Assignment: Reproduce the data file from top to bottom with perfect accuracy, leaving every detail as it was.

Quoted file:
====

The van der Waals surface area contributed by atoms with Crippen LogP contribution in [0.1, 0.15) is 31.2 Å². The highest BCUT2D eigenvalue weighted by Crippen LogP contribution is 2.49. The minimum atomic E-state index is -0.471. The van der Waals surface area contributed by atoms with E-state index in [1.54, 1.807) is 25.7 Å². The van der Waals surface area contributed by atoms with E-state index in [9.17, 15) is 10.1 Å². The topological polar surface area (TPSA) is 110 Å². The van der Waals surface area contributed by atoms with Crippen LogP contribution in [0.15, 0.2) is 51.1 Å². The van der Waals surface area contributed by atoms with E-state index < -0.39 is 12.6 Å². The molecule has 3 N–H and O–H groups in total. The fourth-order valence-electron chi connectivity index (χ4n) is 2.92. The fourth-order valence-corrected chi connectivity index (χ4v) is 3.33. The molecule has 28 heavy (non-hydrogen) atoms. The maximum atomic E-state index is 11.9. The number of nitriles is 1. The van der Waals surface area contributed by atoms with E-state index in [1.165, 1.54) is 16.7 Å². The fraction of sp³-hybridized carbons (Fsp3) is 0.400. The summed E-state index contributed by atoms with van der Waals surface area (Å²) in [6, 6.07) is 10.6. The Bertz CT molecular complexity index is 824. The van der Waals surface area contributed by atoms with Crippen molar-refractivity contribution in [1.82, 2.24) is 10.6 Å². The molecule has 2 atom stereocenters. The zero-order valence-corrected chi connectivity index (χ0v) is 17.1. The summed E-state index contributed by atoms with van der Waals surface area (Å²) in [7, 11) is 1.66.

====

The van der Waals surface area contributed by atoms with Crippen LogP contribution in [0.1, 0.15) is 31.2 Å². The highest BCUT2D eigenvalue weighted by Crippen LogP contribution is 2.49. The minimum atomic E-state index is -0.471. The van der Waals surface area contributed by atoms with E-state index in [1.54, 1.807) is 25.7 Å². The van der Waals surface area contributed by atoms with E-state index in [9.17, 15) is 10.1 Å². The topological polar surface area (TPSA) is 110 Å². The van der Waals surface area contributed by atoms with Crippen LogP contribution in [0.15, 0.2) is 51.1 Å². The van der Waals surface area contributed by atoms with E-state index < -0.39 is 12.6 Å². The molecule has 3 N–H and O–H groups in total. The fourth-order valence-electron chi connectivity index (χ4n) is 2.92. The fourth-order valence-corrected chi connectivity index (χ4v) is 3.33. The molecule has 28 heavy (non-hydrogen) atoms. The maximum atomic E-state index is 11.9. The number of nitriles is 1. The van der Waals surface area contributed by atoms with E-state index in [1.165, 1.54) is 16.7 Å². The fraction of sp³-hybridized carbons (Fsp3) is 0.400. The summed E-state index contributed by atoms with van der Waals surface area (Å²) in [6, 6.07) is 10.6. The Bertz CT molecular complexity index is 824. The van der Waals surface area contributed by atoms with Crippen molar-refractivity contribution in [1.82, 2.24) is 10.6 Å². The molecule has 2 atom stereocenters. The zero-order valence-corrected chi connectivity index (χ0v) is 17.1. The summed E-state index contributed by atoms with van der Waals surface area (Å²) in [7, 11) is 1.66.